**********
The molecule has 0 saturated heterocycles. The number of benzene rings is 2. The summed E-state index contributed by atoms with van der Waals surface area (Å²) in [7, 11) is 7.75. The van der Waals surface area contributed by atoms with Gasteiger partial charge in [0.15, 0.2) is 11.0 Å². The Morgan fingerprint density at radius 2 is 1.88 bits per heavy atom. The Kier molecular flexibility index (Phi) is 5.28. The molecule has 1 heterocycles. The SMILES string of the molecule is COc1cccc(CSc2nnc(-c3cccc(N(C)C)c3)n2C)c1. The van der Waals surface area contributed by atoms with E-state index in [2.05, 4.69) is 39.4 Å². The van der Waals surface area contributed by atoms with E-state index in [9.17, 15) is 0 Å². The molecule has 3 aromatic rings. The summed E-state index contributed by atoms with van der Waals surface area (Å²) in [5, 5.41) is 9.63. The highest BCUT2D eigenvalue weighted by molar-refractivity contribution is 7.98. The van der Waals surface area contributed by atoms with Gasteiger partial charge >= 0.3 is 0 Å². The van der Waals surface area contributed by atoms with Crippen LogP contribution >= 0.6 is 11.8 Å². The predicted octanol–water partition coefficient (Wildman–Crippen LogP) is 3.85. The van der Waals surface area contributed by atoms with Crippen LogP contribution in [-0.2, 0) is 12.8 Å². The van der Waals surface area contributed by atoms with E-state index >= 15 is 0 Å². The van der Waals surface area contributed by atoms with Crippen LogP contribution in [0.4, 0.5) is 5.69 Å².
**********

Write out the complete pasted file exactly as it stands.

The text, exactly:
The molecule has 0 saturated heterocycles. The number of benzene rings is 2. The summed E-state index contributed by atoms with van der Waals surface area (Å²) in [7, 11) is 7.75. The van der Waals surface area contributed by atoms with Gasteiger partial charge in [0.15, 0.2) is 11.0 Å². The Morgan fingerprint density at radius 2 is 1.88 bits per heavy atom. The Kier molecular flexibility index (Phi) is 5.28. The molecule has 1 heterocycles. The SMILES string of the molecule is COc1cccc(CSc2nnc(-c3cccc(N(C)C)c3)n2C)c1. The van der Waals surface area contributed by atoms with E-state index in [2.05, 4.69) is 39.4 Å². The van der Waals surface area contributed by atoms with E-state index in [9.17, 15) is 0 Å². The molecule has 3 aromatic rings. The summed E-state index contributed by atoms with van der Waals surface area (Å²) in [5, 5.41) is 9.63. The highest BCUT2D eigenvalue weighted by molar-refractivity contribution is 7.98. The van der Waals surface area contributed by atoms with Gasteiger partial charge >= 0.3 is 0 Å². The van der Waals surface area contributed by atoms with Crippen LogP contribution >= 0.6 is 11.8 Å². The predicted octanol–water partition coefficient (Wildman–Crippen LogP) is 3.85. The van der Waals surface area contributed by atoms with Crippen LogP contribution in [-0.2, 0) is 12.8 Å². The van der Waals surface area contributed by atoms with E-state index >= 15 is 0 Å². The van der Waals surface area contributed by atoms with Crippen LogP contribution in [0.4, 0.5) is 5.69 Å².